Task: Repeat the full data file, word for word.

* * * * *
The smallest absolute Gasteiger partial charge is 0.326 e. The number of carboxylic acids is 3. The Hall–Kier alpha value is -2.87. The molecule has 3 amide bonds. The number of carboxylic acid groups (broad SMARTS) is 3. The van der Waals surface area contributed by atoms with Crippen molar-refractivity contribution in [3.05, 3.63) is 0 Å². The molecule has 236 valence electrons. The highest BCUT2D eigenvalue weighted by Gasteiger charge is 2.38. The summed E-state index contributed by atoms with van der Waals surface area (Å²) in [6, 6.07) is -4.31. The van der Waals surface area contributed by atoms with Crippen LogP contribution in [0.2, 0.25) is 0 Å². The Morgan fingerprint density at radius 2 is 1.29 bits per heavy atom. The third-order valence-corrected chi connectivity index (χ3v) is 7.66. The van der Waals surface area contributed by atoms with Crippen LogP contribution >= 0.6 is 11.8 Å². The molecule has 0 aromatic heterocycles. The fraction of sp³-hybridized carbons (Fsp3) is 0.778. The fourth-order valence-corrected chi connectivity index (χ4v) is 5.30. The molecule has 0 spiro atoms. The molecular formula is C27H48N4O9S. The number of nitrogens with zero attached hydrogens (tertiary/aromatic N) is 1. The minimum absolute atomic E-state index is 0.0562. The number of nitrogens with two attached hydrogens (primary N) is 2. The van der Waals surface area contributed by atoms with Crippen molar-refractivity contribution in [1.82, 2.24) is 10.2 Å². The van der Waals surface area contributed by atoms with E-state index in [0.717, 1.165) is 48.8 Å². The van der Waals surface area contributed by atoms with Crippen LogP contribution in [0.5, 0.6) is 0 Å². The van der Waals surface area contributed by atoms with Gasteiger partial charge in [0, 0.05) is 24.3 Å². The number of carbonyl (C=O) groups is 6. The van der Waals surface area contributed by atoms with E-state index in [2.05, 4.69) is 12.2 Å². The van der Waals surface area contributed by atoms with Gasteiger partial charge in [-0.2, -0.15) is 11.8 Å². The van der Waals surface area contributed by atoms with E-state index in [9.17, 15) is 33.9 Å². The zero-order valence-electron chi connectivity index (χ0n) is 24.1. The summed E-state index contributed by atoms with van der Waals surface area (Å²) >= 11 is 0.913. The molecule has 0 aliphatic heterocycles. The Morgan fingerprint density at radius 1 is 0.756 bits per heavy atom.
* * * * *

The smallest absolute Gasteiger partial charge is 0.326 e. The number of carboxylic acids is 3. The Hall–Kier alpha value is -2.87. The molecule has 3 amide bonds. The number of carboxylic acid groups (broad SMARTS) is 3. The van der Waals surface area contributed by atoms with Crippen molar-refractivity contribution in [3.05, 3.63) is 0 Å². The molecule has 236 valence electrons. The highest BCUT2D eigenvalue weighted by Gasteiger charge is 2.38. The summed E-state index contributed by atoms with van der Waals surface area (Å²) in [6, 6.07) is -4.31. The van der Waals surface area contributed by atoms with Crippen LogP contribution in [0.2, 0.25) is 0 Å². The Morgan fingerprint density at radius 2 is 1.29 bits per heavy atom. The third-order valence-corrected chi connectivity index (χ3v) is 7.66. The van der Waals surface area contributed by atoms with Crippen LogP contribution >= 0.6 is 11.8 Å². The molecule has 0 aromatic heterocycles. The fraction of sp³-hybridized carbons (Fsp3) is 0.778. The fourth-order valence-corrected chi connectivity index (χ4v) is 5.30. The molecule has 0 spiro atoms. The molecular formula is C27H48N4O9S. The number of nitrogens with zero attached hydrogens (tertiary/aromatic N) is 1. The minimum absolute atomic E-state index is 0.0562. The number of nitrogens with two attached hydrogens (primary N) is 2. The van der Waals surface area contributed by atoms with Crippen molar-refractivity contribution in [1.82, 2.24) is 10.2 Å². The van der Waals surface area contributed by atoms with E-state index in [0.717, 1.165) is 48.8 Å². The van der Waals surface area contributed by atoms with Crippen LogP contribution in [0.5, 0.6) is 0 Å². The van der Waals surface area contributed by atoms with Gasteiger partial charge in [0, 0.05) is 24.3 Å². The number of carbonyl (C=O) groups is 6. The van der Waals surface area contributed by atoms with E-state index in [2.05, 4.69) is 12.2 Å². The van der Waals surface area contributed by atoms with Gasteiger partial charge in [-0.2, -0.15) is 11.8 Å². The van der Waals surface area contributed by atoms with E-state index in [9.17, 15) is 33.9 Å². The zero-order valence-electron chi connectivity index (χ0n) is 24.1. The summed E-state index contributed by atoms with van der Waals surface area (Å²) >= 11 is 0.913. The molecule has 0 aliphatic heterocycles. The Morgan fingerprint density at radius 1 is 0.756 bits per heavy atom.